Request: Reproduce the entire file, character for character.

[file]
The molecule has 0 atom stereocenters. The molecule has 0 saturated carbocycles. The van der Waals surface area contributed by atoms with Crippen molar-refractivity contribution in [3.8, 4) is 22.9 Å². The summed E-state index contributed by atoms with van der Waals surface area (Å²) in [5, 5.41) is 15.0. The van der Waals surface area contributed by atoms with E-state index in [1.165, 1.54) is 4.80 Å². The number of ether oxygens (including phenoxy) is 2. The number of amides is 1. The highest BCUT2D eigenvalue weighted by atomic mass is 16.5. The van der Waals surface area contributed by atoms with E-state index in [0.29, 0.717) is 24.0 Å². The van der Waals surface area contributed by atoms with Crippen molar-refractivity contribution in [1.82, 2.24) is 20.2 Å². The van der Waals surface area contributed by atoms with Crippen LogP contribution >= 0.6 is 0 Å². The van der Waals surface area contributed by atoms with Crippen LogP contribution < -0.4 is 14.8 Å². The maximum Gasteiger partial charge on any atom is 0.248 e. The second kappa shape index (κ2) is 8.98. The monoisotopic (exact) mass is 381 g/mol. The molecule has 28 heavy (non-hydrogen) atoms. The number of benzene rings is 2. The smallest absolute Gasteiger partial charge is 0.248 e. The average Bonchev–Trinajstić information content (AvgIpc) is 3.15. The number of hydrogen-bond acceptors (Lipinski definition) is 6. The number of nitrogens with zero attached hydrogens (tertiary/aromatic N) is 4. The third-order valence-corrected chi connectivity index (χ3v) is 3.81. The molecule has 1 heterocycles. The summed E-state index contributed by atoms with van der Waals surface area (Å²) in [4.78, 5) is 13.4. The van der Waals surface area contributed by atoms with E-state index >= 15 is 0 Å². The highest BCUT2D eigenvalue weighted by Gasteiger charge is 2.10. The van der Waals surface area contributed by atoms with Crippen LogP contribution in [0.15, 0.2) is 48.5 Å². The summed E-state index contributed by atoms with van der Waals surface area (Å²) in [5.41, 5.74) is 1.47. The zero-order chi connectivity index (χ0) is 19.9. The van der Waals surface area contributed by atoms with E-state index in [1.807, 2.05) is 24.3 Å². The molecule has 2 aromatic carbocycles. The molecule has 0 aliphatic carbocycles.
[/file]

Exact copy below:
The molecule has 0 atom stereocenters. The molecule has 0 saturated carbocycles. The van der Waals surface area contributed by atoms with Crippen molar-refractivity contribution in [3.8, 4) is 22.9 Å². The summed E-state index contributed by atoms with van der Waals surface area (Å²) in [5, 5.41) is 15.0. The van der Waals surface area contributed by atoms with E-state index in [1.165, 1.54) is 4.80 Å². The number of ether oxygens (including phenoxy) is 2. The number of amides is 1. The highest BCUT2D eigenvalue weighted by atomic mass is 16.5. The van der Waals surface area contributed by atoms with E-state index in [0.29, 0.717) is 24.0 Å². The van der Waals surface area contributed by atoms with Crippen molar-refractivity contribution in [1.82, 2.24) is 20.2 Å². The van der Waals surface area contributed by atoms with Crippen LogP contribution >= 0.6 is 0 Å². The van der Waals surface area contributed by atoms with Crippen LogP contribution < -0.4 is 14.8 Å². The maximum Gasteiger partial charge on any atom is 0.248 e. The second kappa shape index (κ2) is 8.98. The monoisotopic (exact) mass is 381 g/mol. The molecule has 28 heavy (non-hydrogen) atoms. The number of benzene rings is 2. The smallest absolute Gasteiger partial charge is 0.248 e. The average Bonchev–Trinajstić information content (AvgIpc) is 3.15. The number of hydrogen-bond acceptors (Lipinski definition) is 6. The number of nitrogens with zero attached hydrogens (tertiary/aromatic N) is 4. The third-order valence-corrected chi connectivity index (χ3v) is 3.81. The molecule has 1 heterocycles. The summed E-state index contributed by atoms with van der Waals surface area (Å²) in [4.78, 5) is 13.4. The van der Waals surface area contributed by atoms with E-state index >= 15 is 0 Å². The highest BCUT2D eigenvalue weighted by Gasteiger charge is 2.10. The van der Waals surface area contributed by atoms with Crippen LogP contribution in [0.15, 0.2) is 48.5 Å². The summed E-state index contributed by atoms with van der Waals surface area (Å²) in [5.41, 5.74) is 1.47. The zero-order chi connectivity index (χ0) is 19.9. The van der Waals surface area contributed by atoms with E-state index in [1.807, 2.05) is 24.3 Å². The molecule has 2 aromatic carbocycles. The molecule has 0 aliphatic carbocycles.